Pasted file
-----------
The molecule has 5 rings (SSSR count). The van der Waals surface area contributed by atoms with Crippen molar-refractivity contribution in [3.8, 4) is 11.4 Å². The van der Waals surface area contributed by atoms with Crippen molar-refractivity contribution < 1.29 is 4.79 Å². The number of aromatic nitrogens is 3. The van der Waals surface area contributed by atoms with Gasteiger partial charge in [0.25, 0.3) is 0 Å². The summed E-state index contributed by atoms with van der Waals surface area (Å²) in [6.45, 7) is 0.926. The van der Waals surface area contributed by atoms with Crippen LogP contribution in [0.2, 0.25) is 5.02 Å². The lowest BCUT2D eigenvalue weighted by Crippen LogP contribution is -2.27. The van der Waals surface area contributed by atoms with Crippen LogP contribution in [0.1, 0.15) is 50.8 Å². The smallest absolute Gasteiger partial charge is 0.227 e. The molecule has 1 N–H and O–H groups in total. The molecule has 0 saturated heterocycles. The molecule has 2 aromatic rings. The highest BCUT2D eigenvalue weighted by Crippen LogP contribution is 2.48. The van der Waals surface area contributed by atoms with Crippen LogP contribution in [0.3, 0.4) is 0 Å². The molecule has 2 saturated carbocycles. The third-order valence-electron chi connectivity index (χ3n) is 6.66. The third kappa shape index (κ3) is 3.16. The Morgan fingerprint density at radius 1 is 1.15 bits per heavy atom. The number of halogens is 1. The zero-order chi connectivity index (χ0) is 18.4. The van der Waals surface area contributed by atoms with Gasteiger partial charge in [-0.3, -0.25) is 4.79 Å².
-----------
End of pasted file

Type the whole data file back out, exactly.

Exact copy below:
The molecule has 5 rings (SSSR count). The van der Waals surface area contributed by atoms with Crippen molar-refractivity contribution in [3.8, 4) is 11.4 Å². The van der Waals surface area contributed by atoms with Crippen molar-refractivity contribution < 1.29 is 4.79 Å². The number of aromatic nitrogens is 3. The van der Waals surface area contributed by atoms with Gasteiger partial charge in [0.25, 0.3) is 0 Å². The summed E-state index contributed by atoms with van der Waals surface area (Å²) in [6.45, 7) is 0.926. The van der Waals surface area contributed by atoms with Crippen LogP contribution in [0.2, 0.25) is 5.02 Å². The lowest BCUT2D eigenvalue weighted by Crippen LogP contribution is -2.27. The van der Waals surface area contributed by atoms with Crippen LogP contribution in [0.1, 0.15) is 50.8 Å². The smallest absolute Gasteiger partial charge is 0.227 e. The molecule has 1 N–H and O–H groups in total. The molecule has 0 saturated heterocycles. The molecule has 2 aromatic rings. The highest BCUT2D eigenvalue weighted by Crippen LogP contribution is 2.48. The van der Waals surface area contributed by atoms with Crippen LogP contribution in [0.3, 0.4) is 0 Å². The molecule has 2 saturated carbocycles. The third-order valence-electron chi connectivity index (χ3n) is 6.66. The third kappa shape index (κ3) is 3.16. The Morgan fingerprint density at radius 1 is 1.15 bits per heavy atom. The number of halogens is 1. The zero-order chi connectivity index (χ0) is 18.4. The van der Waals surface area contributed by atoms with Gasteiger partial charge in [-0.3, -0.25) is 4.79 Å².